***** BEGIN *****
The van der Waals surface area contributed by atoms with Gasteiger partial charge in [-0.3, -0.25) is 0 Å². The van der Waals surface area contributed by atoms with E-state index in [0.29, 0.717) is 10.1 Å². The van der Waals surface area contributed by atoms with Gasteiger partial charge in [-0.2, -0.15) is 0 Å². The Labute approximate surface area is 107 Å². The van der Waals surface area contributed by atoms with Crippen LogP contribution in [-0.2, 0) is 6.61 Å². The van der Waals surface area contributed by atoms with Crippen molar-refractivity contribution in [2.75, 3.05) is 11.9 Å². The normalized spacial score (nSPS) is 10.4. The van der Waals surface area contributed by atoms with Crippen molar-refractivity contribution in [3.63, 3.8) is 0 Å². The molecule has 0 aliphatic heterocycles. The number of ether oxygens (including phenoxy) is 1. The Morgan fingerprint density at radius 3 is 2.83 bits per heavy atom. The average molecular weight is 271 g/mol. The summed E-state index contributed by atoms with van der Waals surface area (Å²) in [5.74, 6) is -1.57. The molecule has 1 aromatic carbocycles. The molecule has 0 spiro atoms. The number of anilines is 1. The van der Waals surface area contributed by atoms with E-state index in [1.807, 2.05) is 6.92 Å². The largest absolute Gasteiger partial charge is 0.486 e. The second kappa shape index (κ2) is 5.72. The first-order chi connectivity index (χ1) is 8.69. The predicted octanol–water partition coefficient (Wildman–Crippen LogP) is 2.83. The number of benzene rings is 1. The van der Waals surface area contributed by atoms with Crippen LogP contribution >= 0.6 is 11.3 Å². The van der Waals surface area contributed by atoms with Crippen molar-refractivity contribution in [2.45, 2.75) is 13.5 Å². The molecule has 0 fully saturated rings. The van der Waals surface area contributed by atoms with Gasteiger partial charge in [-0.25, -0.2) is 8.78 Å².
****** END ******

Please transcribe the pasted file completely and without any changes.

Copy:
The van der Waals surface area contributed by atoms with Gasteiger partial charge in [-0.3, -0.25) is 0 Å². The van der Waals surface area contributed by atoms with E-state index in [0.29, 0.717) is 10.1 Å². The van der Waals surface area contributed by atoms with Gasteiger partial charge in [-0.2, -0.15) is 0 Å². The Labute approximate surface area is 107 Å². The van der Waals surface area contributed by atoms with Crippen LogP contribution in [-0.2, 0) is 6.61 Å². The van der Waals surface area contributed by atoms with Crippen molar-refractivity contribution in [2.75, 3.05) is 11.9 Å². The normalized spacial score (nSPS) is 10.4. The van der Waals surface area contributed by atoms with Crippen molar-refractivity contribution in [3.63, 3.8) is 0 Å². The molecule has 0 aliphatic heterocycles. The number of ether oxygens (including phenoxy) is 1. The Morgan fingerprint density at radius 3 is 2.83 bits per heavy atom. The average molecular weight is 271 g/mol. The summed E-state index contributed by atoms with van der Waals surface area (Å²) in [5.74, 6) is -1.57. The molecule has 1 aromatic carbocycles. The molecule has 0 spiro atoms. The number of anilines is 1. The van der Waals surface area contributed by atoms with E-state index in [1.807, 2.05) is 6.92 Å². The largest absolute Gasteiger partial charge is 0.486 e. The second kappa shape index (κ2) is 5.72. The first-order chi connectivity index (χ1) is 8.69. The predicted octanol–water partition coefficient (Wildman–Crippen LogP) is 2.83. The number of benzene rings is 1. The van der Waals surface area contributed by atoms with Crippen LogP contribution >= 0.6 is 11.3 Å². The van der Waals surface area contributed by atoms with Crippen molar-refractivity contribution in [2.45, 2.75) is 13.5 Å². The molecule has 0 fully saturated rings. The van der Waals surface area contributed by atoms with Gasteiger partial charge in [-0.25, -0.2) is 8.78 Å².